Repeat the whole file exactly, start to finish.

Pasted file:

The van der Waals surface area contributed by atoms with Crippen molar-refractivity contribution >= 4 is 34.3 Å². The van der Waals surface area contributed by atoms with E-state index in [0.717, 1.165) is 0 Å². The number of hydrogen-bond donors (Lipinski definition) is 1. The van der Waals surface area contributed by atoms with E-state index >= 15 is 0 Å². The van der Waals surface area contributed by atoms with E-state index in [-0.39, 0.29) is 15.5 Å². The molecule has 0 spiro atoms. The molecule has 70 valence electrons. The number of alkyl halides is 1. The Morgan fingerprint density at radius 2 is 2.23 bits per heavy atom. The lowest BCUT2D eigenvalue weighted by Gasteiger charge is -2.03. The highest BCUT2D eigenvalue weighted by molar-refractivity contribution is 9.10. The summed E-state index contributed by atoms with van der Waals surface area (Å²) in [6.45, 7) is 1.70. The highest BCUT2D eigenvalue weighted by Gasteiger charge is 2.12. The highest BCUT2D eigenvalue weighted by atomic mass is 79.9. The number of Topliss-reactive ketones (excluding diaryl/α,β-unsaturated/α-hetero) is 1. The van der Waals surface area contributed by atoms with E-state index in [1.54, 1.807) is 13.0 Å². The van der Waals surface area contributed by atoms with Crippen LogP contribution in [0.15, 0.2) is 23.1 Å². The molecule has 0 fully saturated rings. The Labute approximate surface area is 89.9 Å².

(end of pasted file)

The van der Waals surface area contributed by atoms with Crippen molar-refractivity contribution >= 4 is 34.3 Å². The van der Waals surface area contributed by atoms with E-state index in [0.717, 1.165) is 0 Å². The number of hydrogen-bond donors (Lipinski definition) is 1. The van der Waals surface area contributed by atoms with E-state index >= 15 is 0 Å². The van der Waals surface area contributed by atoms with E-state index in [-0.39, 0.29) is 15.5 Å². The molecule has 0 spiro atoms. The molecule has 70 valence electrons. The number of alkyl halides is 1. The Morgan fingerprint density at radius 2 is 2.23 bits per heavy atom. The lowest BCUT2D eigenvalue weighted by Gasteiger charge is -2.03. The highest BCUT2D eigenvalue weighted by molar-refractivity contribution is 9.10. The summed E-state index contributed by atoms with van der Waals surface area (Å²) in [6.45, 7) is 1.70. The highest BCUT2D eigenvalue weighted by Gasteiger charge is 2.12. The highest BCUT2D eigenvalue weighted by atomic mass is 79.9. The number of Topliss-reactive ketones (excluding diaryl/α,β-unsaturated/α-hetero) is 1. The van der Waals surface area contributed by atoms with E-state index in [1.54, 1.807) is 13.0 Å². The van der Waals surface area contributed by atoms with Crippen LogP contribution in [0.15, 0.2) is 23.1 Å². The molecule has 0 fully saturated rings. The Labute approximate surface area is 89.9 Å².